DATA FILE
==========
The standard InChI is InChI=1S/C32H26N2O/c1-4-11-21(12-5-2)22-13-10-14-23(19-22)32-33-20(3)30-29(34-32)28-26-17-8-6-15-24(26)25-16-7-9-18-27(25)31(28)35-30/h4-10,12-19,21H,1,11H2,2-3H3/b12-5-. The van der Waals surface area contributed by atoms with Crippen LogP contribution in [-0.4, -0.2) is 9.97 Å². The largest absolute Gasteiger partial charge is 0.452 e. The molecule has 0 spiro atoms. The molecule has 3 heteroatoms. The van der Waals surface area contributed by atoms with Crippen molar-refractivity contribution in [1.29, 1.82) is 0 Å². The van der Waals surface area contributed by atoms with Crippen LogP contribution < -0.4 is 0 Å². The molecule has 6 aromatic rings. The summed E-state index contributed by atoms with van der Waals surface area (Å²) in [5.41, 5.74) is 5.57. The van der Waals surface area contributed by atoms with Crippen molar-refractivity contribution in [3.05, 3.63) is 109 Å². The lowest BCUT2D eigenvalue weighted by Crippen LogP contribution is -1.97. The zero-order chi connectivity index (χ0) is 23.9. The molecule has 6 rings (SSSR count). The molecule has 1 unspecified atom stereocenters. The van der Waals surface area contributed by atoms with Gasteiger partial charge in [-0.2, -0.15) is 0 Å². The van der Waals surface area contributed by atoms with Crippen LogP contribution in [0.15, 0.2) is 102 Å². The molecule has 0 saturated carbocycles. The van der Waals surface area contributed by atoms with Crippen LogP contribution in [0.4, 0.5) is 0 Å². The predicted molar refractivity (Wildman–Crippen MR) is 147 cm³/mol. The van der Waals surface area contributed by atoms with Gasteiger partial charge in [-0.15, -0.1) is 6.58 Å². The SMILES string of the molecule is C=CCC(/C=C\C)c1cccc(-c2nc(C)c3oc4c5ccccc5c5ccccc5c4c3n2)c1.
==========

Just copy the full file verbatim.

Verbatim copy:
The standard InChI is InChI=1S/C32H26N2O/c1-4-11-21(12-5-2)22-13-10-14-23(19-22)32-33-20(3)30-29(34-32)28-26-17-8-6-15-24(26)25-16-7-9-18-27(25)31(28)35-30/h4-10,12-19,21H,1,11H2,2-3H3/b12-5-. The van der Waals surface area contributed by atoms with Crippen LogP contribution in [-0.4, -0.2) is 9.97 Å². The largest absolute Gasteiger partial charge is 0.452 e. The molecule has 0 spiro atoms. The molecule has 3 heteroatoms. The van der Waals surface area contributed by atoms with Crippen molar-refractivity contribution in [1.29, 1.82) is 0 Å². The van der Waals surface area contributed by atoms with Crippen LogP contribution < -0.4 is 0 Å². The molecule has 6 aromatic rings. The summed E-state index contributed by atoms with van der Waals surface area (Å²) in [5.41, 5.74) is 5.57. The van der Waals surface area contributed by atoms with Crippen molar-refractivity contribution in [3.05, 3.63) is 109 Å². The lowest BCUT2D eigenvalue weighted by Crippen LogP contribution is -1.97. The zero-order chi connectivity index (χ0) is 23.9. The molecule has 6 rings (SSSR count). The molecule has 1 unspecified atom stereocenters. The van der Waals surface area contributed by atoms with Gasteiger partial charge in [-0.2, -0.15) is 0 Å². The van der Waals surface area contributed by atoms with Crippen LogP contribution in [0.15, 0.2) is 102 Å². The molecule has 0 saturated carbocycles. The van der Waals surface area contributed by atoms with Crippen LogP contribution in [0.4, 0.5) is 0 Å². The predicted molar refractivity (Wildman–Crippen MR) is 147 cm³/mol. The van der Waals surface area contributed by atoms with Gasteiger partial charge in [-0.15, -0.1) is 6.58 Å². The SMILES string of the molecule is C=CCC(/C=C\C)c1cccc(-c2nc(C)c3oc4c5ccccc5c5ccccc5c4c3n2)c1.